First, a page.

Monday, April 25, 2005

Carl Blair: The Verner Award Celebration Exhibition: April 29- May 27, 2005

Lewis & Clark Gallery
if ART of Columbia, International Fine Art Services


The Verner Award Celebration Exhibition

April 29 – May 27, 2005

Artist’s Reception: Thur May 5, 5:00 – 8:00 p.m.

Artist gouache demonstrations: Thu May 5, 10:00 a.m. & 2:00 a.m.

Viewing hours: Mon–Fri: 9:00 a.m.–6:00 p.m., Sat 9:00 a.m.–3:00 p.m.
or by appointment

For more information, contact Wim Roefs at if ART: (803) 799-7170 –

Carl Blair, this year’s winner of South Carolina’s Elizabeth O’Neil Verner Award for Lifetime Achievement, will be exhibiting in May at Lewis & Clark Gallery in Columbia. The gallery organized the exhibition with if ART, International Fine Art Services, a new private art dealer in Columbia that also provides art consulting and curatorial services. The artist reception is May 5 from 5:00 – 8:00 p.m., the day after Blair will receive the Verner Award at the State House in Columbia.

On May 5, Blair also will give two demonstrations in the use of gouache at Lewis & Clark. The demonstrations are open to the public. The gallery is located at 1231 Lincoln St., in the heart of Columbia’s downtown Vista district. Gallery hours are 9:00 a.m. – 6:00 p.m., Monday through Friday and 9:00 a.m. – 3:00 p.m. Saturday. The exhibition also can be viewed by appointment.

Carl Blair has been on many levels a driving force in South Carolina arts since he appeared on the scene in 1957. As an artist, he was with colleagues such as William Halsey, Corrie McCallum, Merton Simpson, Arthur Rose and J. Bardin in the vanguard of modern art in South Carolina. His prominence as a painter and sculptor has increased steadily and has been marked by several museum retrospectives since 1995. In 1999, he was included in “100 Years/100 Artists: Views of the 20th Century in South Carolina Arts,” the South Carolina State Museum’s look back at the 20th century.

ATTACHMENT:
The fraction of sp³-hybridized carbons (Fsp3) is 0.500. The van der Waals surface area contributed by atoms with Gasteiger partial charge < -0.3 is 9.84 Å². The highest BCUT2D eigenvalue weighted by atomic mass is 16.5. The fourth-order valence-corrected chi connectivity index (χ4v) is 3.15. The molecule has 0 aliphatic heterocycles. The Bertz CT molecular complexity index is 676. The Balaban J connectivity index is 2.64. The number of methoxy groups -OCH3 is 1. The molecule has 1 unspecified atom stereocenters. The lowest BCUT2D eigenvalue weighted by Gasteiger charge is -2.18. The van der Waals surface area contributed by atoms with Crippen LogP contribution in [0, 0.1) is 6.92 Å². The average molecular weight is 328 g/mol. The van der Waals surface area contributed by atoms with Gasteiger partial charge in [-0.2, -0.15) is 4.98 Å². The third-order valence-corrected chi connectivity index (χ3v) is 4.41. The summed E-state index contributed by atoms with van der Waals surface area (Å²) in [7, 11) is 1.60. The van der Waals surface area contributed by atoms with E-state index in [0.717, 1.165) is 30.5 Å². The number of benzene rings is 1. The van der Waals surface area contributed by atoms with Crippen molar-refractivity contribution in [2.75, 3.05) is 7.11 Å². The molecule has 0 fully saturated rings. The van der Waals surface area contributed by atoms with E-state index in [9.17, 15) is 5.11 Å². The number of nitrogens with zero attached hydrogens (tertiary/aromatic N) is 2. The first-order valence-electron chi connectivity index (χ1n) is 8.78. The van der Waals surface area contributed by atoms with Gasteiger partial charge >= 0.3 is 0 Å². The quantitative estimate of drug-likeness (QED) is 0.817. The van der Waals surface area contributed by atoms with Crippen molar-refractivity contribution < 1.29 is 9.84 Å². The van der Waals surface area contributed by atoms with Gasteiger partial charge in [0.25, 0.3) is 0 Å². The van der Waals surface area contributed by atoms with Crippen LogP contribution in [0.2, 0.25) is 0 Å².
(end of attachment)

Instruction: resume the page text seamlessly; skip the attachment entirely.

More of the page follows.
As an art teacher for four decades at Bob Jones University in Greenville, Blair was instrumental in making that institution a hub for fine art production in the Upstate. Blair also has taught at the Governor’s School for the Arts and Humanities Summer Honors Program and at the Fine Arts Center for the Greenville County School District. In addition, he taught night and summer classes for two decades at the Greenville County Museum of Art. “His students learn a great deal more than painting from him, as do many of the rest of us,” independent curator and writer Sharon Campbell wrote in the catalogue for a 1998 Blair retrospective at BJU, from which Blair retired in 1998. “We learn to live lives of compassion, diligence, and freedom. He is invaluable to the artistic life of this region …”

As co-founder, part owner and president of one of the state’s oldest and most important galleries, Hampton III in Taylors, Blair from the early 1970s helped provide an outlet for contemporary art, a rarity then in the state and still an exception rather than the rule. Hampton III’s importance cannot be overstated. In addition to Halsey, McCallum, and Bardin, the gallery from the start provided representation for Leo Twiggs, Jeanet Dreskin, Bette Lee Coburn, Tom Flowers, John Acorn, Darell Koons, Emery Bopp, and other prominent South Carolina artists. Of this list, six are Verner Award winners.

As a fixture on and in art-related boards, commissions, and organizations, Blair also helped promote and steer the development of the arts. He served for many years on the S.C. Arts Commission board and was elected chairman twice. He also held office in the legendary Guild of South Carolina Artists, which served the state’s visual artists from 1950 through the 1980s, especially with its annual statewide exhibitions.

Blair was born in 1932 in Kansas. In 1956, he received a BFA from the University of Kansas; the next year, he earned an MFA from the Kansas City Art Institute and School of Design. He married Margaret Ruble, and the couple, also in 1957, moved to Greenville, where Blair joined the art faculty at BJU. Soon thereafter, he began teaching at the Greenville museum. In the 1960s he also taught several years at the Kansas City Art Institute’s summer school.

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